Indonesia is expected to receive drugs for acute kidney injury from Singapore and Australia amid increasing children's deaths from the disease, Health Minister Budi Gunadi Sadikin announced.
As of Saturday, the number of children in Indonesia who died from atypical progressive acute kidney injury has risen to 133, forcing the authorities to temporarily ban all sales and prescription of syrup-based medications nationwide, reports Xinhua news agency.
The needed rare drugs expected to arrive in Indonesia are Fomepizole drug vials, with 10 from Singapore and 16 from Australia, the Minister told reporters here on Sunday.
The Health Ministry had ordered less than 200 vials previously.
Each patient is expected to receive one vial with 1.5 gram or 1.5 ml injection dose.
"We hope the drugs can be distributed immediately to hospitals soon after they arrive here," Sadikin added.
The Minister also expressed appreciation for the assistance from both Singapore and Australia.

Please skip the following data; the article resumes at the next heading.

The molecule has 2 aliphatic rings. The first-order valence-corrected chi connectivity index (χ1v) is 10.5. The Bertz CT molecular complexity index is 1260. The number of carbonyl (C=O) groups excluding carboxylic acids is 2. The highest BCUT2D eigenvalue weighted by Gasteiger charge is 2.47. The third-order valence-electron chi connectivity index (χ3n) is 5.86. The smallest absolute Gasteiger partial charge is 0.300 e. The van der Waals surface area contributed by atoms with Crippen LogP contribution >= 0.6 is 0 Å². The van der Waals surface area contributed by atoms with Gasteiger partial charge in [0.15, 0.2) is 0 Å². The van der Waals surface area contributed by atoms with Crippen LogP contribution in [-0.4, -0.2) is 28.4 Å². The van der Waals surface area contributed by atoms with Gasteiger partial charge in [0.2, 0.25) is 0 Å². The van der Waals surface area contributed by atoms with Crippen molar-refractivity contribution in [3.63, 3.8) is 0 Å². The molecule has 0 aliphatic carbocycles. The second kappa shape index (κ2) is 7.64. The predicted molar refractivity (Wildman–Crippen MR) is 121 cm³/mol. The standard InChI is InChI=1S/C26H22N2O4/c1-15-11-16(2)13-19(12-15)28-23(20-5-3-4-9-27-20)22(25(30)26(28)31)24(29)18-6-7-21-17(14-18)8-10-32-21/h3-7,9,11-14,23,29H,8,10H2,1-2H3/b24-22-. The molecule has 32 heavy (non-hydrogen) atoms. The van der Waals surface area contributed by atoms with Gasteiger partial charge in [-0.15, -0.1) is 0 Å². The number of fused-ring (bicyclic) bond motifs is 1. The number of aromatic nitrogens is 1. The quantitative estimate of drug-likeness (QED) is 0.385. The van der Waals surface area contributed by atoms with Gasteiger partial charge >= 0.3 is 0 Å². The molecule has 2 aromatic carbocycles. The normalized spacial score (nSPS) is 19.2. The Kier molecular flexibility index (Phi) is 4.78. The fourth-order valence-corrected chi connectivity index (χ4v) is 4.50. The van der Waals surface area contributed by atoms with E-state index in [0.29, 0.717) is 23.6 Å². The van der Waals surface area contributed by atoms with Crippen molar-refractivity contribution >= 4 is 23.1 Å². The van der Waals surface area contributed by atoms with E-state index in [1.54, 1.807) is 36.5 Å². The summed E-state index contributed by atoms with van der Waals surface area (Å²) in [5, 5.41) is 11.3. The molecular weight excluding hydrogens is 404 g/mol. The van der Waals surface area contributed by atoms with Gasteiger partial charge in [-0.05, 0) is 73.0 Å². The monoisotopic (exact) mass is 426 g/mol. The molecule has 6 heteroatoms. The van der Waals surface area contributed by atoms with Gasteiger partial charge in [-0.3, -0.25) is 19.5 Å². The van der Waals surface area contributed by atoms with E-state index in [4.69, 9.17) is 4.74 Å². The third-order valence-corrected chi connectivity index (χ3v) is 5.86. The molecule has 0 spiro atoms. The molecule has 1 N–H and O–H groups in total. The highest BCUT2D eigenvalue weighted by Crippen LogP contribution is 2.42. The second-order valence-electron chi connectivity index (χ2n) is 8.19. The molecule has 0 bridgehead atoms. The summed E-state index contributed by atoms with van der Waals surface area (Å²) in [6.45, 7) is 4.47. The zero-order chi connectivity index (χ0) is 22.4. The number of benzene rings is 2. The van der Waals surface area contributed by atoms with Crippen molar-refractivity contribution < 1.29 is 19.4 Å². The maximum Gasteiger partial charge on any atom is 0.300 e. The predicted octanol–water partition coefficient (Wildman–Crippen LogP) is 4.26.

The Indonesian government has been working to identify possible causes of the acute kidney injury in the children, who are mostly less than six years old, and preliminary investigation has linked it with pathogens contaminating the syrup medicines taken by them, such as ethylene glycol, diethylene glycol, and ethylene glycol butyl ether.
The Ministry earlier assured that the acute kidney injury cases were not related to Covid-19 vaccines as the jabs are only for people aged six and above in the Southeast Asian country.
Recently, about 70 children in Gambia died from acute kidney injury, which were allegedly related to the diethylene glycol and ethylene glycol content in four Indian-made cough syrups.
But Indonesia's food and drug regulatory agency confirmed these drugs were not registered in the country.
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